Thursday, April 26, 2012

Curious Cats and Whiskery Puns

I've been on a cozy mystery kick lately; maybe it's the onset of spring, but I've been craving tales of country life and the outdoors.  Accordingly, I've picked up where I left off in the Mrs. Murphy Series by Rita Mae Brown. I've posted a general series post, The Cat's Meow, on these books before, where I covered the overall feel of the series.  But, I think it's time to dig deeper to give you more of an idea of why you should pick this series up, so let's start with book 12.

The Basics
Brown, Rita Mae and Sneaky Pie Brown. Whisker of Evil. New York: Bantam Books, 2005. Print.

In reviewing my previous blog post, I've realized that I never did a bio for the author - a gross oversight.  So, Rita Mae Brown. Ms. Brown has a rich history as a political activist in various rights movements. She's an active participant in American fox hunting, and her passion for fox-hunting and horses hovers ever present in much of her fiction. Lastly, she co-authors the Mrs. Murphy series with her cat Sneaky Pie, and that's probably the most awesome fact at all (or so Sebastian R. Gato informs me).

To date, there have been 20 Mrs. Murphy books and one cookbook (which I really should get my paws on). Set in the rural Southern town of Crozet, Virginia, the series follows Mary Minor "Harry" Harristeen as she sticks her nose into every mystery that comes her way. And, there's a whole lot of murder going around in Crozet (perhaps they should check the water).  Fortunately, Harry has her animal companions to bail her out with their superior senses and mystery solving skillz:  Mrs. Murphy, a tiger cat; Pewter, a somewhat chubby gray kitty; and Tucker, her loyal and dauntless Pembroke Corgi.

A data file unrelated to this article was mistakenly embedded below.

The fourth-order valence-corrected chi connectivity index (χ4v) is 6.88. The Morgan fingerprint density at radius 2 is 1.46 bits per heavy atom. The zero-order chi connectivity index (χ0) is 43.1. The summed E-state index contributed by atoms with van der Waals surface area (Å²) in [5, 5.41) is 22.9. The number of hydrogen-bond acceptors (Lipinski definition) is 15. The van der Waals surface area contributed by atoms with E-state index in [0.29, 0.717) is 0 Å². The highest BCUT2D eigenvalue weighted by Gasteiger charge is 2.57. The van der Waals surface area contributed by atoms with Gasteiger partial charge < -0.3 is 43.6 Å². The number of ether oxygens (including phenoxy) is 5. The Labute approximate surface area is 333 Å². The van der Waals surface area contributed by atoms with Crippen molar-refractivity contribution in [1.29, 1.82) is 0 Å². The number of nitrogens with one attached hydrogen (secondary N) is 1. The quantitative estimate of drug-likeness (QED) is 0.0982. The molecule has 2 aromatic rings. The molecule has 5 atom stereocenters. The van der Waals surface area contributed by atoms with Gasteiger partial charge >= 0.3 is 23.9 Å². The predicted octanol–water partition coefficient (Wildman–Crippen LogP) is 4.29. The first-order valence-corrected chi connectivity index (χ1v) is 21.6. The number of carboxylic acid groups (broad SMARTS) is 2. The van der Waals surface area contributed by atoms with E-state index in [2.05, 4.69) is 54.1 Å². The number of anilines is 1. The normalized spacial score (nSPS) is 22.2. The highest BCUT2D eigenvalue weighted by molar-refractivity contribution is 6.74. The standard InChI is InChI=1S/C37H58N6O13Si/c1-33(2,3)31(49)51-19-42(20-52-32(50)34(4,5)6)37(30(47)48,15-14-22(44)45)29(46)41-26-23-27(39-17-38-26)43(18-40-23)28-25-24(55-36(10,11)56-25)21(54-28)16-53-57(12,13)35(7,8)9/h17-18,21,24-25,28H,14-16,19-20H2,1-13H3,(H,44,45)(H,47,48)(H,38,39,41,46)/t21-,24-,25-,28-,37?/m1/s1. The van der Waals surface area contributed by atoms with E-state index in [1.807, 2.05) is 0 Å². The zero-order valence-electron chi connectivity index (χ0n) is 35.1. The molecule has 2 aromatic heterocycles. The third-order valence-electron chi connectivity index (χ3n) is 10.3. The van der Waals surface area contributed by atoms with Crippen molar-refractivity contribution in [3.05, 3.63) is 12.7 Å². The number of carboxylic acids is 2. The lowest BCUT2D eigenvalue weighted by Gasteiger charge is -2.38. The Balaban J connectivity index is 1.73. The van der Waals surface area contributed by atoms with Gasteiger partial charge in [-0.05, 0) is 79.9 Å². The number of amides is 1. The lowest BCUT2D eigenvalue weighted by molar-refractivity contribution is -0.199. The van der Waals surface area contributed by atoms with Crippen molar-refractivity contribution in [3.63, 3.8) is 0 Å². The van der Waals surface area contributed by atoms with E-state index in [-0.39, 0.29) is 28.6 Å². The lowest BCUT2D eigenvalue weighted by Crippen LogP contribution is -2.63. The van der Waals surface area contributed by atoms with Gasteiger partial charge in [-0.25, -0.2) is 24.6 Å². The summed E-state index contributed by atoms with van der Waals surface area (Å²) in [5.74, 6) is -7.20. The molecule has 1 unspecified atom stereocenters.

The Book
Let's start with the title: Whisker of Evil.  I mean, what's not to love about that title! Doesn't it just conjure the image of a cat twirling its whiskers like a villain twirls his mustache? Which brings me to the best characters in the series, the animals.  Much of this story (and the others) is told in a third person point of view that follows not the human characters, but the animals who are in the human's presence.  This makes for a really fun, interesting, and different perspective.  And, as usual, Mrs. Murphy, Tucker and Pewter are whip smart and on the job.

So far, this has been my favorite book in the series to date.  In part, this is the result of the atmosphere Brown creates for her chosen setting.  I've complimented this series before on the vividness of the countryside in which the books are set, but this book exceeds all expectations.  You don't simply get a feel for the South or Virginia in this book. The book is so steeped in themes of country life, farming, horses, Southern charm and hospitality that I feel like I could reach out and run my hands over the slightly rough wooden exterior of Harry's barn.  I don't just feel like there's a well-described vivid world for me to view; I feel like I've been plopped down in this corner of Virginia and let loose to explore. It's that well done.

The other reason this is one of my favorite books so far is the quality of the mystery. This one took me and extra long time to solve. I still got there ahead of Harry (my typical goal when reading mysteries), but this one was a little harder to piece together.  I found my suspect about halfway through, but wasn't at all sure of the whys and hows, the mechanics of the mystery, until very close to the conclusion.  I'm never convinced that I've pinpointed the correct culprit until I understand those elements.  This book really drew me in by keeping me guessing.



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